Mike's Top FAQs About Child Custody

401K plans and divorce

401K plans and divorce

Question Detail

If my spouse waives his right to my 401k plan, is there any circumstance that the court will still award him half or a portion of my 401k plan?

Answer

It is theoretically possible that a court can disturb an agreement to waive rights to property, but it is unlikely.  Courts will generally treat agreements as contracts, and thus are likely to strike an agreement only if it is unconscionable, induced by fraud, undue influence, duress or is against public policy. The judge cannot “reject,” nullify, or modify the provisions of an agreement merely because of his or her personal belief that a different arrangement should be made.

A marital settlement agreement, or MSA, can be used as a contract between spouses regarding the division of property that would otherwise be subject to community property laws. An MSA is subject to general contract laws, meaning that it can be found invalid if terms are against public policy (which includes, but is not limited to, (a) abrogating the statutory child support duty or impinging on the court’s jurisdiction to award child support, (b) limiting the court’s exercise of child custody jurisdiction, (c) “altering legal relations,” (d) “promoting dissolution,” and (e) providing for “fault”-based penalties at marriage dissolution) . The MSA can also be found invalid if entered into as a result of fraud, duress, menace, undue influence, or other factors which may make the agreement void or invalid.  Generally, an agreement such as the MSA is favored.  Hence, if there are no legal or equitable grounds for rescission or reformation it is binding on the parties and the court without express approval.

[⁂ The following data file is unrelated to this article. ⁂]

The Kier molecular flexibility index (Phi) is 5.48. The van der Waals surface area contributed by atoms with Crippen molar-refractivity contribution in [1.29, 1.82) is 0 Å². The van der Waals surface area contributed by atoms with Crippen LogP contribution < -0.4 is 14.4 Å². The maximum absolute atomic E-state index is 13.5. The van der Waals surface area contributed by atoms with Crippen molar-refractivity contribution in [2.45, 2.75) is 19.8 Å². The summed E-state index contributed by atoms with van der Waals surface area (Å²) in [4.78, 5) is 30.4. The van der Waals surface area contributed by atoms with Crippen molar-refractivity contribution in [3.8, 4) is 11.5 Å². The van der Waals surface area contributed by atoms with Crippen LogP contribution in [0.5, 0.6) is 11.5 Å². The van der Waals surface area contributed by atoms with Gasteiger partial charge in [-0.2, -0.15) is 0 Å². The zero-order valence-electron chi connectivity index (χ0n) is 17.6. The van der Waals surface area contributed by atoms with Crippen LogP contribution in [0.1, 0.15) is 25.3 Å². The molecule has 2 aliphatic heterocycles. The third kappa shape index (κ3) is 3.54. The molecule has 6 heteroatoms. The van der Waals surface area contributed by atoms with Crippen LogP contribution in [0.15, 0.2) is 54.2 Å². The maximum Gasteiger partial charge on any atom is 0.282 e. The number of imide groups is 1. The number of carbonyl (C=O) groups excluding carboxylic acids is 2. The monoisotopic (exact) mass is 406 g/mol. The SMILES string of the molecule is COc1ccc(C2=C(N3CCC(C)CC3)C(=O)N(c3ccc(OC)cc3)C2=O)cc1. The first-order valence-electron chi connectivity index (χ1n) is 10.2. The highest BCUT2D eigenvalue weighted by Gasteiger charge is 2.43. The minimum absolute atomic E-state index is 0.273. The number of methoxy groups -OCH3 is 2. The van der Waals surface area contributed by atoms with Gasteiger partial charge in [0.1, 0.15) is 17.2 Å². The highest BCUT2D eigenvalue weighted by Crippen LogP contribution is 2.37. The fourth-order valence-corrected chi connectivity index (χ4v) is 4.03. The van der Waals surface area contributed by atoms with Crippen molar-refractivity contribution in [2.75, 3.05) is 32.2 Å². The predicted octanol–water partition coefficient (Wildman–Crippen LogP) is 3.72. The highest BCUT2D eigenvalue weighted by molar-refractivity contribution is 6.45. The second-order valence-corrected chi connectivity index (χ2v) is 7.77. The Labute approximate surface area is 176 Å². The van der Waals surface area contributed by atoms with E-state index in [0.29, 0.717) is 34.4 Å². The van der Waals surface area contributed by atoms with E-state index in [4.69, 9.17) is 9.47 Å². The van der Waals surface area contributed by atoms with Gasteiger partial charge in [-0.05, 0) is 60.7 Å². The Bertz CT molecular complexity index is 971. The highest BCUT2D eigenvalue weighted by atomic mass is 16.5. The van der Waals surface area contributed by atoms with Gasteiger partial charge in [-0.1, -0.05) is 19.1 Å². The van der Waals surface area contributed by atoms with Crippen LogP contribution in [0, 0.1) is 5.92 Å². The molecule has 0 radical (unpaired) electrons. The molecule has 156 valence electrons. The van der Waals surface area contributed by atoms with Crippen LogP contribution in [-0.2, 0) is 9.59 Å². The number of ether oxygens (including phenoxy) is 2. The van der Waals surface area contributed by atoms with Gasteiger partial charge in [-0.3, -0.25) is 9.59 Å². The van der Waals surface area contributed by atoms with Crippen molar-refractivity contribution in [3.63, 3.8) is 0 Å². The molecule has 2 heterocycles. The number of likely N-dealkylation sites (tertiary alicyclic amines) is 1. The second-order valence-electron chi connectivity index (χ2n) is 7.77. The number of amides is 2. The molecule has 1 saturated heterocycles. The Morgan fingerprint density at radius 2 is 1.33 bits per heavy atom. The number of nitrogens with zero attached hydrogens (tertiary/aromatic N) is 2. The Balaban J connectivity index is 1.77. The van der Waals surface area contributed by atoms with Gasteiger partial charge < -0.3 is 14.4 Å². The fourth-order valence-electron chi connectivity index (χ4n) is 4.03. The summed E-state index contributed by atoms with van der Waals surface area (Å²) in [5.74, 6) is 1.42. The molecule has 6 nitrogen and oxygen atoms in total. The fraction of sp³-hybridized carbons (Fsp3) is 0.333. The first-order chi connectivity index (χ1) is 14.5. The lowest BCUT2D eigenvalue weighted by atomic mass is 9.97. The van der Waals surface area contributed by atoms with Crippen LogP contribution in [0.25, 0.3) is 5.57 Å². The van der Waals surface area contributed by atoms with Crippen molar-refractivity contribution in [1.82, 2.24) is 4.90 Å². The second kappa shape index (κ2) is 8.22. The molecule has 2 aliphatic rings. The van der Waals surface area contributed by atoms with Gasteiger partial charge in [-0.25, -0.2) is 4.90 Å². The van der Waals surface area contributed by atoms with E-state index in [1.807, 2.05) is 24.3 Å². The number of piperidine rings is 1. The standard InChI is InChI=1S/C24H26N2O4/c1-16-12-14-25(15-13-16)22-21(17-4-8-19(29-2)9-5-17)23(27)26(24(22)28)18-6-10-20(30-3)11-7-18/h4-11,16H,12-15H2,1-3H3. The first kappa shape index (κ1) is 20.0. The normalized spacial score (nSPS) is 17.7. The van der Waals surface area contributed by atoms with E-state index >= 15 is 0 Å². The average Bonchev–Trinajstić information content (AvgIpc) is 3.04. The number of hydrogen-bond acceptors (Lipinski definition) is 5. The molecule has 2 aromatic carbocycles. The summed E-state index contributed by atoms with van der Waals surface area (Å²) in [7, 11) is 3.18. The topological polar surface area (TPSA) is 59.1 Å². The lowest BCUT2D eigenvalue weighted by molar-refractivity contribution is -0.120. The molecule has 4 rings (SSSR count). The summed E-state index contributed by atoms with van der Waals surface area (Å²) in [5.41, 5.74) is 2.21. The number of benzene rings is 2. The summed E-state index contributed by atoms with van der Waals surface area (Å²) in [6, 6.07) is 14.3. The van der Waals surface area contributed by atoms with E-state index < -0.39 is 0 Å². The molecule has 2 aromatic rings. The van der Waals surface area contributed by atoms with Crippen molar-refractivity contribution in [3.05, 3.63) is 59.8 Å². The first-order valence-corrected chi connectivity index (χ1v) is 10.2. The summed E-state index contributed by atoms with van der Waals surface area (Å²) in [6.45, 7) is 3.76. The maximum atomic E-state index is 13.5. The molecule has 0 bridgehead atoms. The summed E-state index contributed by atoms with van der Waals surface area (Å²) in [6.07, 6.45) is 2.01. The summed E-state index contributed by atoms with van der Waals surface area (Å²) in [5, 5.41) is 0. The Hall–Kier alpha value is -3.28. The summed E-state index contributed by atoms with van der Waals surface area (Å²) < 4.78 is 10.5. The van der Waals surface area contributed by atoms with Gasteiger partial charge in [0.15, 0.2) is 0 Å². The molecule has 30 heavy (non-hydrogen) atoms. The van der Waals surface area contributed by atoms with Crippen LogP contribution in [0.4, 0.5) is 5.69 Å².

Posted in: Divorce, Family Law, Property Division

Can I get child support if I am not getting a divorce?

Can I get child support in California if I am not getting a divorce?

Question Detail

I have been separated for two years from my wife, and my kids live with me. Can I get support without filing for divorce in California? We have not been living together since our separation, and even file taxes separately.

Answer

You do not need to file for divorce in order to get support. You will need to go through the court to obtain a child support order so you will have to file something. You can contact your local Department of Child support services office and they can help you get started. So while you do not have to file for divorce, you can file for a legal separation. The court needs to know that you two have in fact separated and there is one parent who is the full time provides and therefore in need of support.

Posted in: Child Support, Divorce, Family Law

Can I move out with my daughter before the divorce in California?